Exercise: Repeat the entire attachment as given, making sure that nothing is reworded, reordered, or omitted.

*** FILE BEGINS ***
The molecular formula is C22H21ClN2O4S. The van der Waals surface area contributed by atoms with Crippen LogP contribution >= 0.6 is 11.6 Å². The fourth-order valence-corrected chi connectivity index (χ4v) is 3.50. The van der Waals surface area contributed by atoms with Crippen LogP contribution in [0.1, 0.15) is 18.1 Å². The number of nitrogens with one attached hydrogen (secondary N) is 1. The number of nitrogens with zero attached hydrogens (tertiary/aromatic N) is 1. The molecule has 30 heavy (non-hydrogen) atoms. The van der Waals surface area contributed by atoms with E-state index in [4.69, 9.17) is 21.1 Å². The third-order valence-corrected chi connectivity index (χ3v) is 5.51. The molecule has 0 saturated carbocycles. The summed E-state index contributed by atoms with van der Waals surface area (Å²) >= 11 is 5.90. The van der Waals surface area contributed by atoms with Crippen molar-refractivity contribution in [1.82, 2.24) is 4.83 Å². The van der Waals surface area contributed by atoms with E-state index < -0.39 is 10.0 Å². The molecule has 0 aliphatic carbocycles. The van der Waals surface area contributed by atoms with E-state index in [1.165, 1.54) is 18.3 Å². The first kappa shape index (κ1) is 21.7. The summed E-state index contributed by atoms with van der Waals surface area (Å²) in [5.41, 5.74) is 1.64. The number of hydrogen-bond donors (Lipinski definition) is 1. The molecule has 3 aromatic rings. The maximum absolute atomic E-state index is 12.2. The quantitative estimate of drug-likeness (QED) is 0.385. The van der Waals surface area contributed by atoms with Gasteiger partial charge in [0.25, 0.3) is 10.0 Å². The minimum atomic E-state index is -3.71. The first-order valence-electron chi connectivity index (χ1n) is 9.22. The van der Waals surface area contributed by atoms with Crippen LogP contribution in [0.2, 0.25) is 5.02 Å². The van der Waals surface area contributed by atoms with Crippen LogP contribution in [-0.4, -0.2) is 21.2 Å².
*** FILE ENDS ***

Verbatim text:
The molecular formula is C22H21ClN2O4S. The van der Waals surface area contributed by atoms with Crippen LogP contribution >= 0.6 is 11.6 Å². The fourth-order valence-corrected chi connectivity index (χ4v) is 3.50. The van der Waals surface area contributed by atoms with Crippen LogP contribution in [0.1, 0.15) is 18.1 Å². The number of nitrogens with one attached hydrogen (secondary N) is 1. The number of nitrogens with zero attached hydrogens (tertiary/aromatic N) is 1. The molecule has 30 heavy (non-hydrogen) atoms. The van der Waals surface area contributed by atoms with E-state index in [4.69, 9.17) is 21.1 Å². The third-order valence-corrected chi connectivity index (χ3v) is 5.51. The molecule has 0 saturated carbocycles. The summed E-state index contributed by atoms with van der Waals surface area (Å²) >= 11 is 5.90. The van der Waals surface area contributed by atoms with Crippen molar-refractivity contribution in [1.82, 2.24) is 4.83 Å². The van der Waals surface area contributed by atoms with E-state index < -0.39 is 10.0 Å². The molecule has 0 aliphatic carbocycles. The van der Waals surface area contributed by atoms with E-state index in [1.165, 1.54) is 18.3 Å². The first kappa shape index (κ1) is 21.7. The summed E-state index contributed by atoms with van der Waals surface area (Å²) in [5.41, 5.74) is 1.64. The number of hydrogen-bond donors (Lipinski definition) is 1. The molecule has 3 aromatic rings. The maximum absolute atomic E-state index is 12.2. The quantitative estimate of drug-likeness (QED) is 0.385. The van der Waals surface area contributed by atoms with Gasteiger partial charge in [0.25, 0.3) is 10.0 Å². The minimum atomic E-state index is -3.71. The first-order valence-electron chi connectivity index (χ1n) is 9.22. The van der Waals surface area contributed by atoms with Crippen LogP contribution in [0.2, 0.25) is 5.02 Å². The van der Waals surface area contributed by atoms with Crippen LogP contribution in [-0.4, -0.2) is 21.2 Å².